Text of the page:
An alternate subtitle for this book could have been, “The Transformative Power of a New Observational Tool” – a chapter in Marcel Gleiser’s book The Island of Knowledge: The Limits of Science and the Search for Meaning. The transformational tool featured in the chapter is the telescope, and Gleiser recounts the history of one of its most famous users, Galileo, who observed that Jupiter’s moons orbit Jupiter and not Earth. The ensuing transformation: the end of the idea that Earth was the center of the universe (geocentrism).
What the telescope was to Galileo in the early seventeenth century, Google Earth and Google Maps (satellite view) are to us in the twenty-first century. The maps allow us to observe the topography of submerged landscapes, something no human was able to do before the publication of the maps in the past decade or so. The information found in the new maps leads to another scientific transformation: uncovering and correcting a fundamental error in the geology that has affected the most recent two centuries of science. The error, geology’s “no worldwide flood ever” paradigm, influences our understanding not only of the earth’s history, but also of human history and especially anthropology. It was no small mistake.
My journey into geology began soon after I moved to the Monterey, California, area in 2009, when a long-time acquaintance suggested that I might find Monterey Canyon interesting. Out of curiosity I looked at it using Google Maps, then relatively new, and that is when I observed something quite puzzling and intriguing.
I was struck by what appeared to be a system of rivers in the offshore region (see Figure 1). How, I wondered, did those river systems become submerged in more than 3 km (about 2 miles) of water? What caused such a massive amount of water to cover them, and where did the water come from? Why didn’t I know about this?
So began my education and search for the truth about geology.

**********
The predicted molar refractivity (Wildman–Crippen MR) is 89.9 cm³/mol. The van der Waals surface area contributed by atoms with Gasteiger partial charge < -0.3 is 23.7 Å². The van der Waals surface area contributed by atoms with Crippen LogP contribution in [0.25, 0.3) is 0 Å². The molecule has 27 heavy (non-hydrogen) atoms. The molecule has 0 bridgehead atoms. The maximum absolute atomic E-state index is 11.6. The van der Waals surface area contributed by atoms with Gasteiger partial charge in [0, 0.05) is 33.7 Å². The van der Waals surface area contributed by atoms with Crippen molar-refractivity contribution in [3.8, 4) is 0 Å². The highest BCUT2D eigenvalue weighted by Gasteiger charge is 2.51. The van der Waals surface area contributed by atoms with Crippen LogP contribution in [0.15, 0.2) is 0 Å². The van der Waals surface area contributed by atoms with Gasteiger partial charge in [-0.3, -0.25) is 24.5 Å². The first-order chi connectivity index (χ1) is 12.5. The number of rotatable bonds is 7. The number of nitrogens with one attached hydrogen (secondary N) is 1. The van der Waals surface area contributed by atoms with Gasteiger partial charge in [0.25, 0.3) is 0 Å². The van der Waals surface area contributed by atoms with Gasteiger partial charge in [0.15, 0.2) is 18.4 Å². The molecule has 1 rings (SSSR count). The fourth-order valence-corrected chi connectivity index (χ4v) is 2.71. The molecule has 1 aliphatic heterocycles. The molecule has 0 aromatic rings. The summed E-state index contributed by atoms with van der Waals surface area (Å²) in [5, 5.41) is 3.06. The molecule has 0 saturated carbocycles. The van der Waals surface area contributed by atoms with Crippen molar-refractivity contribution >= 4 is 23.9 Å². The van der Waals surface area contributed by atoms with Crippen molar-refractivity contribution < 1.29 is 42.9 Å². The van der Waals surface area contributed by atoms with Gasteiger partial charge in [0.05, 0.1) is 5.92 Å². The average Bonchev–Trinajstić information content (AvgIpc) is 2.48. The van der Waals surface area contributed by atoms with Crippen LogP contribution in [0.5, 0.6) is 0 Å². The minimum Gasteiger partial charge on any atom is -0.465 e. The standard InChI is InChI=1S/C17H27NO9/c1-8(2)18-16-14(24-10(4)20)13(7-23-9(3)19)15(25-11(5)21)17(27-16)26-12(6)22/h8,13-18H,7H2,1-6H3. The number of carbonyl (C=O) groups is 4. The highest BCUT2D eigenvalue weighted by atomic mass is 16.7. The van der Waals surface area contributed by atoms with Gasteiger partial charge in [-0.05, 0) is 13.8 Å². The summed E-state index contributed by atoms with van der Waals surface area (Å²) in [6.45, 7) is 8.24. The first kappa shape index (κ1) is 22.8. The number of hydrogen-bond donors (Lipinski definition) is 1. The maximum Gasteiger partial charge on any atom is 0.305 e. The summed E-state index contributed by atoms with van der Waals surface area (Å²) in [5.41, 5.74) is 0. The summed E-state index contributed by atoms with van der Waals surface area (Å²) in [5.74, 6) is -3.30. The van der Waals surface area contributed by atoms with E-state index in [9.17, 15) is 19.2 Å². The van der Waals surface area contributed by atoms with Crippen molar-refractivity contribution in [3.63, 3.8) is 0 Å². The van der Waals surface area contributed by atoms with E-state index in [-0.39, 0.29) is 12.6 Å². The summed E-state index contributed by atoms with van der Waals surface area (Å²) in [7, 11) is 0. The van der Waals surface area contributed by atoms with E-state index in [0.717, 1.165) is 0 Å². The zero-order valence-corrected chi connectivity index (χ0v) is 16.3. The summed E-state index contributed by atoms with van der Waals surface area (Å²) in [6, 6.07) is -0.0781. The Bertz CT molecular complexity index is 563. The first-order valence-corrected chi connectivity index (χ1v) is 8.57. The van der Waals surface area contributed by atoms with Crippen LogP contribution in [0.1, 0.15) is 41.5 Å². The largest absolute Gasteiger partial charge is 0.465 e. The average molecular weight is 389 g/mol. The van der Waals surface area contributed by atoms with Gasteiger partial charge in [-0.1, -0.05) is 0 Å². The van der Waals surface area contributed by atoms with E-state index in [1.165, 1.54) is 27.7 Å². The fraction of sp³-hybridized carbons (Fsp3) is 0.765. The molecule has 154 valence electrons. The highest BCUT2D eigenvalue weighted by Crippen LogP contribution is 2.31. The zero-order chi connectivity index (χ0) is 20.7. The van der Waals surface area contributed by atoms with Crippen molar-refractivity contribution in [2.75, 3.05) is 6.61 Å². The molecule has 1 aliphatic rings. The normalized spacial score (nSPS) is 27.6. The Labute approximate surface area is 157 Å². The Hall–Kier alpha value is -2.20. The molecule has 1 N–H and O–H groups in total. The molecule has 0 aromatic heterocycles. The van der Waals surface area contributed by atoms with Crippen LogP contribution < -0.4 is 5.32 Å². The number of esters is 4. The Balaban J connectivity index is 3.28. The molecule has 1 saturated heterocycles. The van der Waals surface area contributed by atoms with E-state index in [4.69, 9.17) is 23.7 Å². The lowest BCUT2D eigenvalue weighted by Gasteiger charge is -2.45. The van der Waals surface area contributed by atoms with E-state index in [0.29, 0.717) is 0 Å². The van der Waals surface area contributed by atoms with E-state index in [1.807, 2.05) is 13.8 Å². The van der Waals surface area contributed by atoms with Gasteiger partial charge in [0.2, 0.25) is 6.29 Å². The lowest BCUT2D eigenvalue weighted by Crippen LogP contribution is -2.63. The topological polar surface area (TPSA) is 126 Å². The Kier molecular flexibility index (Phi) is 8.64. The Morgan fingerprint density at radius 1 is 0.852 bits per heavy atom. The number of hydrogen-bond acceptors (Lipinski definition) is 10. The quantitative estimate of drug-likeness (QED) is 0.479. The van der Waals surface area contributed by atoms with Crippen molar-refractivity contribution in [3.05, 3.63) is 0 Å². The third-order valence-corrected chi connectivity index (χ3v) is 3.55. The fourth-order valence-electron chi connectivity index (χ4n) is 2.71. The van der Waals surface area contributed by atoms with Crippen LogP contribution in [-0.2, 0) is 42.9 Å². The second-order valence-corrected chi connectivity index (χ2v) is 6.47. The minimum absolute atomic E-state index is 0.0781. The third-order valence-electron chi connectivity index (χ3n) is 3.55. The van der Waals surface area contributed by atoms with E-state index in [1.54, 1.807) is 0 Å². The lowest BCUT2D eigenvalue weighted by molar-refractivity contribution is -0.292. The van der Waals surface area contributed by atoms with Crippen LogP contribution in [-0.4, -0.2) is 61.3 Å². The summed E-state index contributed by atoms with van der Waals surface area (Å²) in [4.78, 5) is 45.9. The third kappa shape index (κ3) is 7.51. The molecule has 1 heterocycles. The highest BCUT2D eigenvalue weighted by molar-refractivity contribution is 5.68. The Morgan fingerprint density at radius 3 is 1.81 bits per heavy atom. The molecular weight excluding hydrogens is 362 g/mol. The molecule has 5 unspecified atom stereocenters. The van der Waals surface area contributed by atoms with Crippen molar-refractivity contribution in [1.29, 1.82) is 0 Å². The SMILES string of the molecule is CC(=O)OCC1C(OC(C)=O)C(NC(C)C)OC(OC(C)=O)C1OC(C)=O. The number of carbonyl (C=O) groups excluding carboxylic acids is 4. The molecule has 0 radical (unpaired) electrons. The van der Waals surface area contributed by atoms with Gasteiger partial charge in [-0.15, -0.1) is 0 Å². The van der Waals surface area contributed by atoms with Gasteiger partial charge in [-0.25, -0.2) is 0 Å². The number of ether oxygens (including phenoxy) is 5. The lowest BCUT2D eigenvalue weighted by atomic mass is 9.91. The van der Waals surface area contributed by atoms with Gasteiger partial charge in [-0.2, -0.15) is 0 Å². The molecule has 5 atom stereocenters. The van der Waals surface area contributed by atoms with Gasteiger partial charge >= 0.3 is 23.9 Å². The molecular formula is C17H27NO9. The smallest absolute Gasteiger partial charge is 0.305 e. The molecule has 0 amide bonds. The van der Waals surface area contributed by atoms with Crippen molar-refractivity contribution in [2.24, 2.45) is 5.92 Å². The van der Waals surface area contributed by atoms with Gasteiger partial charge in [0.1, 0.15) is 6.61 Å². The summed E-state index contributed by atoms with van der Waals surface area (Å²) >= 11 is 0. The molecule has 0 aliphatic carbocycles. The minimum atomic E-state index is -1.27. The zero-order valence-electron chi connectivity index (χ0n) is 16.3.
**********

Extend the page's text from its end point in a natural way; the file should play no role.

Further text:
At the outset I was unaware that because of geology, all of science dismisses the idea of a worldwide flood. I was unaware also that the story of a great flood is found not just in the Bible (the book of Genesis) but in cultures worldwide as well. Yet because of geology, all these stories are discounted as myth – at times condescendingly, but ultimately, ironically. It turns out that many of the deluge stories are preserved firsthand accounts of survivors. There was a worldwide flood, and it so transformed the Earth that it remains a part of our story.
With our inability to see ocean depths until recently, it is no wonder that geology’s “no worldwide flood” tenet has lasted for as long as it has. There had been little reason to question it, despite the ubiquitous narratives found in the human oral tradition. One would think that the new bathymetry information found on the maps would have inspired geologists to discard that tenet and pursue better science (and truth). Sadly, it has not. Unlike geologists, I treat the bathymetry information found in the maps as new data, and the questions that arose when I first saw those submerged rivers inspired me to delve into a very famous, if not historic, scientific problem.
What I have found is indisputable: geology’s fundamental “no worldwide flood, ever” paradigm rests on a logical error. Google Maps not only played a part in exposing that error, but they also revealed the source of a nearly incomprehensible amount of water. The maps I saw, together with other recent scientific findings, reveal that a flood inundated vast expanses of the Earth roughly 13,000 years before present (12,800 ± 150 years, with the time estimate derived from carbon dating of a nanodiamond layer caused by a cosmic impact). It nearly killed our species, and it forever transformed our planet.
Unfortunately, geologists and scientists belittle those who mention a worldwide flood. From their perspective, “no flood, ever” was such a triumph of science over religion, fact over faith, that no serious person – certainly, no scientist – would consider challenging it. The paradigm has been held so widely and for so long that it has become dogma, protected as an article of faith by geologists and scientists. I expect that adherents will attempt to dispute this book with claims that it has a religious purpose, but it does not.
In fact, this book is an exercise in science – its history and where it has brought us, and its purpose is to expose and correct geology’s “no worldwide flood, ever” error. I anticipate that this will create a scientific revolution that, perhaps paradoxically, will restore the old as new. To achieve this goal I use the scientific method, and I draw from such disciplines as anthropology, biology, fluid dynamics, geography, geologic processes, history, logic, mathematics, and physics. If you read through to the end of this book, you will have a better understanding of who we are, where we are from, and what has happened to our planet. In addition, you are likely to agree that “no flood, ever” is the biggest error in the history of science.
I intend to make the material accessible and understandable for as many readers as possible, because this is our story.